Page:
Tag Archives: Embroidery in school

Focus. The One Attribute Essential Our Students. Embroidery can help.

As I have been teaching embroidery to students for many years I have been in a perfect place to notice how learning embroidery affects 7, 8 and 9 year olds.

Firstly, as is probably obvious, putting a needle, thread and fabric in the hands of a child creates in each a variety of different emotions. And as I give out the materials I can see these emotions on their faces. What do I see? Mostly I see curiosity, excitement,( this is a bit out of the ordinary…what’s going on?) Alongside those emotions I see concern, worry, and in a few cases panic.  But the overriding atmosphere in the class room is one of intrigued anticipation. ( What on earth does she want us to do with this stuff?)

In order for the student to make a success of their embroidery they have to be able to listen to instructions carefully, follow directions exactly and focus completely on the assigned task….to make one stitch.

Some students do not find these three requirements a challenge. they can listen, do and create without too much difficulty….to their delight. Some students for whom any one of those three is difficult will struggle to complete even one stitch. It is these students for whom embroidery is a slowly opening door.

If they cannot listen then they cannot follow directions…or complete the task.  If they listen but without the needed focus they cannot follow the directions or make a stitch and if they can listen and follow directions but lack focus to finish the task as directed they cannot do this either.


This task cannot be completed without the focus that this student is showing


This is focus in action.

Education will have to go through a serious revolution if it is to prepare our students for their working lives. Their future promises to be one of constant change, lifelong learning and adaptability to a workplace which not even the smartest among us can forsee.

Ok…I hear you say…what does this have to do with teaching embroidery to a class of third graders.

Dr. Daniel Goleman wrote a book entitled Focus, the Hidden Driver of Excellence. In his excellent book he describes in detail what it takes to develop focus and how important this attribute will become to our future citizens.

Over the years I have watched embryonic embroiderers grow, develop and master the needed focus to complete their assignment.  Embroidery teaches focus. I can see it in action. The students tell me that as soon as they stop focusing they make an error. They are aware of their work, they are thinking about the way they do what they do. Any error is very obvious and very annoying and they are therefore very incentivized not to make errors. How do you not make errors? Answer……….Focus.

Goldwork in School. Pure magic

How to couch. The metal thread is laid on top of the fabric and held in place by couching stitches.
How to couch. The metal thread is laid on top of the fabric and held in place by couching stitches.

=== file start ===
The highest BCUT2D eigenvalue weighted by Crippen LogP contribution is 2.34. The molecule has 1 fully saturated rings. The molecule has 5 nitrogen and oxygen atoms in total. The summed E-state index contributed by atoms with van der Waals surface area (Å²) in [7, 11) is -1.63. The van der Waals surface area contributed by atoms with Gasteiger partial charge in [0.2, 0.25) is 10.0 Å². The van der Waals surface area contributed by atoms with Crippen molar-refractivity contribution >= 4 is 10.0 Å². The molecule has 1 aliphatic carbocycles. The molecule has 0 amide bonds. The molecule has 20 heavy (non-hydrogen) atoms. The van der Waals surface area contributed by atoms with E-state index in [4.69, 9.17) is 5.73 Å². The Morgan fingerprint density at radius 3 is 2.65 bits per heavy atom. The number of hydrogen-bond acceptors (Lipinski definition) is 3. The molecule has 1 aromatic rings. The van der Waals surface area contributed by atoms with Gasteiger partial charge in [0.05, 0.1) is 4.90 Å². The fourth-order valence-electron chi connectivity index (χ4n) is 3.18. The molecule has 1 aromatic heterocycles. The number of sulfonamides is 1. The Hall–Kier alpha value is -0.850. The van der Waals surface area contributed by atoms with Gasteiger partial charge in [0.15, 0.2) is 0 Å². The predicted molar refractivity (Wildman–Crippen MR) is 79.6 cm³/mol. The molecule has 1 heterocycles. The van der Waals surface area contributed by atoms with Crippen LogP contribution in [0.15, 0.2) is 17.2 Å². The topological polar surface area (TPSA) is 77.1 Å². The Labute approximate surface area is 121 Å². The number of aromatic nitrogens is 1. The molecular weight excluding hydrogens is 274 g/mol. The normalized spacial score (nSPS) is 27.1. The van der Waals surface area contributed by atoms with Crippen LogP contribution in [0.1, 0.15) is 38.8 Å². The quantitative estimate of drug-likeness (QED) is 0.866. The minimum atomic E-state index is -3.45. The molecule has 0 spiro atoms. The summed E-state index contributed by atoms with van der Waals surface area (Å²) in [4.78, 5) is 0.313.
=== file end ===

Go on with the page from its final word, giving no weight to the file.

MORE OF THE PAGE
So….we had 20 students not 17. Teaching elementary goldwork to a large group of young embroiderers needs careful planning. And I discovered that even with what I thought was very careful planning some things were a surprise.

I had no clue how long this project would take. To have 20 students learn a new technique, and stitch an entire, time sensitive project before the holidays was hopeful perhaps. After some initial name changes in the student list and some additions of students who really wanted to be included. We made a good start with learning couching. Surprise #1. The 5th grade students took to couching like pros.  We had great conversations full of math words like “equidistant” and “perpendicular”.  But couching is now theirs. They understand it, they have harnessed the dexterity necessary to make the materials behave the way they want them to behave and they are thrilled with their new found skills.

Four finishers. Four proud people. Four students with success in their hands.
Four finishers. Four proud people. Four students with success in their hands.
Seven more completed.


Goldwork is a very simple, very pleasing art form. The students really enjoy the creativity involved and the feeling that they have learned something new and made something beautiful.

Surprise #2. We are going to finish on time. There are 11 finishers who can come to class as tutors for the nine still to finish. To learn a skill and teach it empowers the students. It is possible to watch the self esteem blossom in the classroom. The warm smiles and palpable feelings of accomplishment are very rewarding, to themselves and to me.

Surprise#3. Even though I organized the gold threads into bags labeled and counted exactly, with extras just in case …and explained this in minute detail to the class. We still ran out of the third gold thread for the tree. Can 5th graders count to four?  How did that happen? No idea. Mysteries of this kind are all part of the story of teaching creativity to a large group of enthusiasts.  Embrace it.

Surprise #4.  It is likely that my after the holidays class might be bigger. This is a challenge I am happy to embrace. Goldwork “lite” which is how I think of what I am teaching is a simple, effective creative technique. The glitter and glitz of the threads and the interplay of learning and undeniably attractive results makes this class a popular choice with this group of after school artists.